Design Fail

The invitation I made for a going away party for a friend!



The inside of the invitation.


I spent the weekend making invitations for a going away party for a friend. My mom is an awesome card-maker, and she had a gorgeous card sitting on the shelf last time I was there, so I decided that I wanted to use the design for my friend’s invitations. My mom and I have a habit of taking apart pretty cards or invitations we receive in the mail, always trying to figure out how the design works. So, true to myself (and my mom, I get it honestly!), I studied the design and came up with my own modification. Turns out, my modification took about 10x longer to complete than the original design. There were two tricks that I couldn’t figure out, and unfortunately, my mom wasn’t in town to show them to me. When she returned, I showed her my Saturday’s worth of work, and explained how I’d made my invitations. My solution was pretty clever, but her knowledge would’ve made the work much faster. So, what does this tale of design failure have to do with the office?

First, working backwards doesn’t always work! Sometimes you need to understand the steps at the beginning, and the logic behind them, in order to come up with an elegant solution. This is particularly true in branding. A lot of companies want to come up with some cool logo or concept, and then force the brand to fit that concept. But, it doesn’t work this way! You have to start at the beginning, take a look at the market and customer’s needs, then formulate the product and concept, then design the branding message and visuals that best represent your solution.

Second, use an expert, and use all the tools available to you. A professional designer taught my mom how to make the card I saw on the shelf, and had my mom been in town, she would’ve taught me. But even when she started showing me how to make the design, I wanted to forgo one of the tools, because I thought I could do it better all by myself. Turns out, using the tools made the assembly of the design much faster. Don’t assume that the experts don’t know what they’re doing, and don’t assume that the tools are actually a time suck. Sometimes, the process has already been optimized, and trying to re-invent the wheel is silly. This has been particularly applicable in my company’s attempts to customize an open-source CRM system “for free”. There’s companies with products that are fine-tuned, yet we keep trying to tweak a whole new solution! We’re not willing to use the tools available, so while it’s been a valuable learning experience, it has taken much longer to see results.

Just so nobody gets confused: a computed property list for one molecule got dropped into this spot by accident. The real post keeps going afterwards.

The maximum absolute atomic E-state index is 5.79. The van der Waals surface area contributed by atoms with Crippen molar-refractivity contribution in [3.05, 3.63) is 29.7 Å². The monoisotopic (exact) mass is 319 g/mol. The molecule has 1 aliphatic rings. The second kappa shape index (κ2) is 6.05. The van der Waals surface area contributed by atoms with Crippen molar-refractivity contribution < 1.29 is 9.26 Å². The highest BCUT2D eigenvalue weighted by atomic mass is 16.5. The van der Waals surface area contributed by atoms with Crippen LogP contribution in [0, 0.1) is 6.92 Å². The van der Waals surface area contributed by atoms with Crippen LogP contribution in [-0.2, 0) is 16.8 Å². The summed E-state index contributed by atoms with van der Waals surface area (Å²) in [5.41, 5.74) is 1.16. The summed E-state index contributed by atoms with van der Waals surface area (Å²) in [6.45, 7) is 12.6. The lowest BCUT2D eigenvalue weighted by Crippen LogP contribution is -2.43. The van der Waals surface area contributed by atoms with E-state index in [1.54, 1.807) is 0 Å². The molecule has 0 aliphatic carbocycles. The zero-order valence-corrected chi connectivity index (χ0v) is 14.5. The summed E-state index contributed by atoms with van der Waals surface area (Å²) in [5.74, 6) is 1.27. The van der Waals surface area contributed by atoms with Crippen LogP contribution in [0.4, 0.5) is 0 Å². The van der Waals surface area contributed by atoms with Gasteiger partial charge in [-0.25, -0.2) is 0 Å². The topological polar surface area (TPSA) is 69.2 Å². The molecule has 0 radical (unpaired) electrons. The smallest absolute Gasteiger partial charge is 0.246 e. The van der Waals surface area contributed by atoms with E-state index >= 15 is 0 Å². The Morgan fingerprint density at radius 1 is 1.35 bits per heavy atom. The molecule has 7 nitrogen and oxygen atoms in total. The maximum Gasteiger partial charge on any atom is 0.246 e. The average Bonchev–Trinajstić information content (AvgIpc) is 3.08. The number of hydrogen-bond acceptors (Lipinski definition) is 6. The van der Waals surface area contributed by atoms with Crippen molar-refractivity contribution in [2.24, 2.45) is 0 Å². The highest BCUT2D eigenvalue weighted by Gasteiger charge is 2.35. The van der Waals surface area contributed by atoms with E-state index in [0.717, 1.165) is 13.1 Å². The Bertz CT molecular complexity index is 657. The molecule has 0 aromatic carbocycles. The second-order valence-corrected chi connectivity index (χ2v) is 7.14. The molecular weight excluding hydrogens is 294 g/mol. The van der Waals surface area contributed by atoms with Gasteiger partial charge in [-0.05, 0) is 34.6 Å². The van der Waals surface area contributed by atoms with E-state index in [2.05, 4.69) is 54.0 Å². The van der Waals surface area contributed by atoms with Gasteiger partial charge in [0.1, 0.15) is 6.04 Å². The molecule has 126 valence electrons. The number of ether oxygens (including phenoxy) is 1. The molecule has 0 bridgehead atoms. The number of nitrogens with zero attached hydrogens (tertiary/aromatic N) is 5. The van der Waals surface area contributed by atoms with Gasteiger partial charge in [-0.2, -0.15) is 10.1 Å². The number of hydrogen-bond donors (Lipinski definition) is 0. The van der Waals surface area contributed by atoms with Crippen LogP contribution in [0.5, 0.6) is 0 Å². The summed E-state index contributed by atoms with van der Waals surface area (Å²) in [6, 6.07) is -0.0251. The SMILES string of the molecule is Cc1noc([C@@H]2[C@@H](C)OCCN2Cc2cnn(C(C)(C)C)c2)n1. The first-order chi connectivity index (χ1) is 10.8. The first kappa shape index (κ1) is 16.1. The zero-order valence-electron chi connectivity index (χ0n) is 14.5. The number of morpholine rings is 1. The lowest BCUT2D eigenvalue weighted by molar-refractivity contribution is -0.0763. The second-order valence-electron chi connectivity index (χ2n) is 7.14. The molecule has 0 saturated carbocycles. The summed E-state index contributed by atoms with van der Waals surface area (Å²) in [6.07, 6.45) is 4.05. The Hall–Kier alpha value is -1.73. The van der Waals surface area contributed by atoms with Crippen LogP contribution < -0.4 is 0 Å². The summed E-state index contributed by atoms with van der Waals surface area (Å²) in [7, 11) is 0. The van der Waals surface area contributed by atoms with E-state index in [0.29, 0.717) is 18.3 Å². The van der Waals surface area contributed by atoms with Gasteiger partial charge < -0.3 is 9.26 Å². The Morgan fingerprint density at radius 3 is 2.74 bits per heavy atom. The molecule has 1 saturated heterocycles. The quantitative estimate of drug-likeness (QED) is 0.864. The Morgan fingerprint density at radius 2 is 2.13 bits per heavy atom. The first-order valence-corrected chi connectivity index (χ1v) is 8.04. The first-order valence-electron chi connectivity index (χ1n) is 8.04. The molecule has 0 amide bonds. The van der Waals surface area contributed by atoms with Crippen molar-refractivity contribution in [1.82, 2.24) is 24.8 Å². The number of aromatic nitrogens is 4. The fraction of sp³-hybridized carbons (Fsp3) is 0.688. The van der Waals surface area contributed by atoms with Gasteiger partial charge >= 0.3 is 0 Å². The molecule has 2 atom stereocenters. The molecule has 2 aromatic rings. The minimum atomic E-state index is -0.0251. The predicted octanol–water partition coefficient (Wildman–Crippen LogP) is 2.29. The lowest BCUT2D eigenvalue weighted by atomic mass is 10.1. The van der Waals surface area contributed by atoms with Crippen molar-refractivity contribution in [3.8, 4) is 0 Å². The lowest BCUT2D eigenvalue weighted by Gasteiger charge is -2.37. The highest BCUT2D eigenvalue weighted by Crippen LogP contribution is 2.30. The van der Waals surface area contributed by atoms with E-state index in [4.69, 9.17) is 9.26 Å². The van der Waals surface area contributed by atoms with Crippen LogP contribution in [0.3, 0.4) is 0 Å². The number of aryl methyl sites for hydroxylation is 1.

Last, you have to keep an open mind when trying to figure out the next best solution. My design style is somewhat haphazard when I first start formulating a concept. I need to see everything to start coming up with an action plan, and it’s pretty hilarious to watch. I walk in, pull out every piece of paper, ribbon, ink, and die cut that I think could possible work, and throw them all over the floor. I then walk around and start pairing the items that will work together, and tossing all the unwanted items into another pile. After several “random” culling sessions, the pile that’s left is what I will use to make the design. Though that process is haphazard and frenzied, I’m a machine once I’ve made the choices. I am laser-focused, and I don’t get sidetracked by other fun design rabbit holes (the time for tangents was during the pull and sort phase!) My mom, on the other hand, is very calculated in her initial design specs, and she only pulls the items that specifically match the specs. But, once she starts assembling the parts, she gets distracted by the modifications that she could make to her design. Our process is different, but when we work together, we try to keep an open mind. Our combined design styles generally turn out to be beautiful, and between the two of us, our experience usually helps us figure out a way to do it better, faster, and less wastefully. The same is true in business! You need to keep an open mind, and mesh decision-making processes to come up with the next best solution. Does one department throw everything on the wall and see what sticks? Does another hunker down the analyze the numbers? Can you combine the knowledge gained from both approaches to create a “whole is greater than the sum of the parts” effect?

My design fail reminded me of the importance of using all the tools, knowledge and experience available to me, both in the scrapbooking room and in the office!

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